Under 2006 legislation, the Postal Service is required to make prepayments for retiree health costs over a decade, or through 2016. The $5.5 billion payment that would become due in August under the omnibus appropriations bill is for fiscal 2011, while the fiscal 2012 payment is due at the end of September.
With mail volume steadily dropping as electronic communication increases, the Postal Service lost $5.1 billion in fiscal 2011, even after not making the health care prepayment. The agency projects 2012 losses to be roughly $14 billion.
On Thursday, with government funding set to run out in less than two days, lawmakers in both chambers and parties were beginning final negotiations on the broad spending package. The omnibus has been delayed, at least in part, because it has been linked to a separate back-and-forth over the extension of the payroll tax cut.
Earlier this week, USPS announced, after discussions with senators, that it would not close any post offices or processing centers until May 15.
The agency was considering closing thousands of facilities to help cut costs. But lawmakers and USPS both believe that pushing back final decisions on that front essentially gives Congress a deadline to hash out a fundamental overhaul of postal operations.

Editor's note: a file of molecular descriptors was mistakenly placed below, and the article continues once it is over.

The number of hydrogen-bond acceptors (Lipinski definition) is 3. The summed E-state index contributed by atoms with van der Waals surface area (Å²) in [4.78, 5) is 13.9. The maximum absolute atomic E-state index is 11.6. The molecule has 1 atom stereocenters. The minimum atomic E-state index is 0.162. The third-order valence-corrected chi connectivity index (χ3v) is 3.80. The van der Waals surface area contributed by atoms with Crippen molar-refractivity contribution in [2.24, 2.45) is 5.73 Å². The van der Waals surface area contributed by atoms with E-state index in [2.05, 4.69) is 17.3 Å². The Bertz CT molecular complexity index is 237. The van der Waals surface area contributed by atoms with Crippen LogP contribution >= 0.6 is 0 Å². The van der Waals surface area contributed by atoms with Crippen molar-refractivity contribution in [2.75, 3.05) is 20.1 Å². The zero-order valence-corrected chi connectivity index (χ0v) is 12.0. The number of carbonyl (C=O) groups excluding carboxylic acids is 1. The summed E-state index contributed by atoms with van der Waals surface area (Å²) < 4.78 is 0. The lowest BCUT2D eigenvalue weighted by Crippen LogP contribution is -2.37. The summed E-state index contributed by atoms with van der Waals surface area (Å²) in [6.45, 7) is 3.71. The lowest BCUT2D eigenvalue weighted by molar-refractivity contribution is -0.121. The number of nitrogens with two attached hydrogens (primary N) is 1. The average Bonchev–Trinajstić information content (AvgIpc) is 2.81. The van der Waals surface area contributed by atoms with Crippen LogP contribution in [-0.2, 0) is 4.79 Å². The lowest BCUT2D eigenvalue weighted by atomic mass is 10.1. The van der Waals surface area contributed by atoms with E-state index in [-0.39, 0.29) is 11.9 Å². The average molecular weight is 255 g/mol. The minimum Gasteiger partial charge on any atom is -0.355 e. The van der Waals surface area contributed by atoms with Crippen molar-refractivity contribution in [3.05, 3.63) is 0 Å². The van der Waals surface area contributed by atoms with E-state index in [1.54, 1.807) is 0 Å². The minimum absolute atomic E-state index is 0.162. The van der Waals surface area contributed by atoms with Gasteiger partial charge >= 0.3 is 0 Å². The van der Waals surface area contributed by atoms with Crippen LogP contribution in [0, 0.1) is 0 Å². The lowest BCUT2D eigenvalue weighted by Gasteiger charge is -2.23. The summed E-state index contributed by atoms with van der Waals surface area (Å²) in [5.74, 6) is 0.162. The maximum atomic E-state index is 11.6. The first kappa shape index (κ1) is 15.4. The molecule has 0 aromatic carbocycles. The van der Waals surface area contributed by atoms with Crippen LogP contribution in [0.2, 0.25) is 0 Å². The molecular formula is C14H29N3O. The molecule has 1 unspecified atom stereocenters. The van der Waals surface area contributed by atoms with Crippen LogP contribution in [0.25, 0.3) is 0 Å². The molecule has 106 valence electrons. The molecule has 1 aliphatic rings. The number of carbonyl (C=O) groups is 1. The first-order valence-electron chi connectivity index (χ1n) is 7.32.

Postal legislation in both the House and the Senate have cleared the committee level, but await floor consideration. USPS has said both those bills have good aspects, but neither would give the agency all the flexibility it needs.
In his email, Partenheimer cited the USPS proposal to leave the federal health care system, and run its own health care like a private business.
“We would competitively bid and enter into a contract with a company that would still provide employees with a wide range of health care options to meet their needs,” Partenheimer said.
The Senate postal legislation would spread out the health care prepayments over 40 years, while the House has proposed pushing back large portions of the payments as well.